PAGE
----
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After lunch, we made the trek up the forest path, Ian leading the way pointing out various plants (including a couple that could totally ruin your vacation), dragon lizards, and spiders while clipping low-hanging vines in preparation for the busy summer tourist season. It was perhaps a fifteen minute walk up to where the falls might have been; but today, we found a small pond nestled in the rocks. Another trail leads up to the ridge where one must don clothing should he wish to make the entire trek. Not exactly a rigorous exercise circuit, but a wonderful opportunity for a naked walk in the woods.

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When we arrived, Yolanda was busy at work in the pool area already making preparations for the upcoming New Year’s Eve party – apparently one of the main events of the entire year. So much easier to bring in the “Nude Year” when December 31 falls in the middle of summer instead of the middle of winter.

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Well worth the effort to get there, next time we’ll make it a point to settle in for a few days and enjoy the serenity and solitude of this beautiful property. Yolanda has an extensive menu, so maybe we’ll have to stay long enough to try everything once.

Thanks for a great day Ian and Yolanda!

A Touch of France in Nelson Bay

It seems simple enough. 25 ℉ at home, or 25 ℃ on sunny Nelson Bay on the east coast of Australia. So we opted for a Blue Christmas in a lovely naturist B&B in the hills above Port Stephens, just under three hours north of Sydney.

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I had already heard through the grapevine that we were going to love our stay in this upscale naturist inn, and my correspondence with Stuart, the owner and innkeeper, led to the realization that he is also the manager and editor of TAN Magazine, the sole remaining naturist periodical in Australia.

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This is particularly impressive since Stuart didn’t have his own naturist epiphany until around 2009 when he discovered the joy of a late-day visit to the naturist beaches near Sydney after long, stressful days in the corporate world. Just a few years later, he would take advantage of the early retirement parachute, and that’s when he and his wife Lucia became innkeepers. Naturist… innkeepers.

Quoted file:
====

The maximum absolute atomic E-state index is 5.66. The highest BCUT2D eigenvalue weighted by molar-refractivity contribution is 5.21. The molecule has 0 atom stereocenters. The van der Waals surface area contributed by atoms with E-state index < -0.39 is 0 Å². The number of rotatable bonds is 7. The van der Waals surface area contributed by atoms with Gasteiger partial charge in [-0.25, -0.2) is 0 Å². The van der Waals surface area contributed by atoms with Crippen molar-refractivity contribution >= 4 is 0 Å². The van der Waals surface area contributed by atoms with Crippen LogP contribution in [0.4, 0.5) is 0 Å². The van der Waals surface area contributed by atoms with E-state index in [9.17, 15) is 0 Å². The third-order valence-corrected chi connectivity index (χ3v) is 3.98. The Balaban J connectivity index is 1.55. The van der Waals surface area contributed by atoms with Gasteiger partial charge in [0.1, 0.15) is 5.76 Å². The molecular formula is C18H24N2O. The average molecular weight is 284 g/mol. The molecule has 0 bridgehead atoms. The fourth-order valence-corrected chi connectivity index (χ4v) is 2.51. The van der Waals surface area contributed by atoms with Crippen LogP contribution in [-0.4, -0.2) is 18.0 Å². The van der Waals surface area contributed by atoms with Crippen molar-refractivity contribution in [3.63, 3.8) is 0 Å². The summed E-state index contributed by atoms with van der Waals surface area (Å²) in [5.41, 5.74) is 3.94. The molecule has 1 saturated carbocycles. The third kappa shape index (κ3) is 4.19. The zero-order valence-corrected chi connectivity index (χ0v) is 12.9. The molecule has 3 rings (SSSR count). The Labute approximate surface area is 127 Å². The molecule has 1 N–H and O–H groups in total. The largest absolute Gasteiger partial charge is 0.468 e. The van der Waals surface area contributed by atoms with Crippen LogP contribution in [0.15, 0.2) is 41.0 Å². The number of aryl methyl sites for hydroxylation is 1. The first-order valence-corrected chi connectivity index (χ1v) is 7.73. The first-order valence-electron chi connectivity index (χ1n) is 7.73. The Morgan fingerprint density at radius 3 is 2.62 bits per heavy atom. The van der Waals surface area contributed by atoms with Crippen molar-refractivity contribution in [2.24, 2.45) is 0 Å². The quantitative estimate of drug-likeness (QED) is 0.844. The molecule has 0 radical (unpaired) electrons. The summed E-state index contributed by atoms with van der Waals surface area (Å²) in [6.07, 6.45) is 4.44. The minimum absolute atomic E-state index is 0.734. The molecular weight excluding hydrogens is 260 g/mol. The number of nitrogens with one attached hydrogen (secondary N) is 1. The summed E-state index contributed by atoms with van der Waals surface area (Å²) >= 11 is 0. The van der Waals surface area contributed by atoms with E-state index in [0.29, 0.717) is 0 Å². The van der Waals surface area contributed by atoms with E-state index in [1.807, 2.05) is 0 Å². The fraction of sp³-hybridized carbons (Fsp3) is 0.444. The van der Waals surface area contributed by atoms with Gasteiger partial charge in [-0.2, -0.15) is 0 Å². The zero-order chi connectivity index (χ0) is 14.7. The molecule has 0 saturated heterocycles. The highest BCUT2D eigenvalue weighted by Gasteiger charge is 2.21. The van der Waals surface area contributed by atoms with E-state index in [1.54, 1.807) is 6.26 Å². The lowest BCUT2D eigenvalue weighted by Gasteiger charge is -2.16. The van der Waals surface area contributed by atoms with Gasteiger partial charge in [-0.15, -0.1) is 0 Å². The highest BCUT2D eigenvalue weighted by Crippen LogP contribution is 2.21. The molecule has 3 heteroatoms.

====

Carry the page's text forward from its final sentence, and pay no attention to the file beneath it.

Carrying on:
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As it happens, (and if I got the story right,) Stuart and Lucia are the third managers of Le Chateau Naturiste, which gained its name, along with bits of French memorabilia, from a previous owner who fancied herself as a naturist and a Francophile. Our room was spacious and tastefully decorated, with a door leading directly onto the veranda, which would become my branch office for the few days before Christmas. While the untimely cloud cover made it a bit chilly for a dip in the pool, it didn’t prevent us from a long walk on the nearby Samurai naturist beach.

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Lucia was quite literally a bit under the weather during our stay, but Stuart was a wonderful host, tending each day to breakfast, and most interested in our evening debriefings (no pun intended) as we explored the environs of Nelson Bay. His enthusiasm for naturism is infectious, as is his commitment to contributing to the positive mainstream image of the naturist cause. Should you pay a visit, be sure to ask him about his television appearances. Remarkable stories, told by a great story-teller.

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We are starting to amass a fairly substantial list of naturist destinations that enjoy warmer climes while ice and snow adorn the plants and trees of our home in the eastern US. My hope, each time, is that we might find a place where we can enjoy January in the same naked glory we enjoy July in France, Spain, or Croatia. While not quite as expansive as the sprawling naturist centers of Europe, Le Chateau is most certainly a step in the right direction.

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I should mention that this is our first stop on our naked odyssey through Oz. You can see the rest of our itinerary here, or simply check back as I muse about our meanderings down the eastern coast of Australia.